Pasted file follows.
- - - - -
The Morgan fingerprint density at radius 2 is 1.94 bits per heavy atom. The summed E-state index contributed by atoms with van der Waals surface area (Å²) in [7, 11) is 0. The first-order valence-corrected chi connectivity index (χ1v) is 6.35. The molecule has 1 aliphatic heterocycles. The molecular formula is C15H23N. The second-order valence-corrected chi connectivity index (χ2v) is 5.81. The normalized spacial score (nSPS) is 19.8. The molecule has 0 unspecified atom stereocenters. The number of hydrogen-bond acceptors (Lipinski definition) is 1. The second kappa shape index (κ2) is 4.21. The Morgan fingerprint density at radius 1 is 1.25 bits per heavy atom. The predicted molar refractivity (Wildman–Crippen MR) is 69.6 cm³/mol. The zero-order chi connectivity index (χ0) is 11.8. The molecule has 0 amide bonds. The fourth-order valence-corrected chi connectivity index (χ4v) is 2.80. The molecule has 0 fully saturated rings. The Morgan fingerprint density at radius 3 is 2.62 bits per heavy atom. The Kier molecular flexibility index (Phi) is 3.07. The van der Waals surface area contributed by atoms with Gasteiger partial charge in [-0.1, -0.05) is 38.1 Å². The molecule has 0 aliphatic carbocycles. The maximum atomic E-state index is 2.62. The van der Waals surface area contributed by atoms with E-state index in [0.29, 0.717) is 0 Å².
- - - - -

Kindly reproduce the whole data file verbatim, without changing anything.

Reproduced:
The Morgan fingerprint density at radius 2 is 1.94 bits per heavy atom. The summed E-state index contributed by atoms with van der Waals surface area (Å²) in [7, 11) is 0. The first-order valence-corrected chi connectivity index (χ1v) is 6.35. The molecule has 1 aliphatic heterocycles. The molecular formula is C15H23N. The second-order valence-corrected chi connectivity index (χ2v) is 5.81. The normalized spacial score (nSPS) is 19.8. The molecule has 0 unspecified atom stereocenters. The number of hydrogen-bond acceptors (Lipinski definition) is 1. The second kappa shape index (κ2) is 4.21. The Morgan fingerprint density at radius 1 is 1.25 bits per heavy atom. The predicted molar refractivity (Wildman–Crippen MR) is 69.6 cm³/mol. The zero-order chi connectivity index (χ0) is 11.8. The molecule has 0 amide bonds. The fourth-order valence-corrected chi connectivity index (χ4v) is 2.80. The molecule has 0 fully saturated rings. The Morgan fingerprint density at radius 3 is 2.62 bits per heavy atom. The Kier molecular flexibility index (Phi) is 3.07. The van der Waals surface area contributed by atoms with Gasteiger partial charge in [-0.1, -0.05) is 38.1 Å². The molecule has 0 aliphatic carbocycles. The maximum atomic E-state index is 2.62. The van der Waals surface area contributed by atoms with E-state index in [0.29, 0.717) is 0 Å².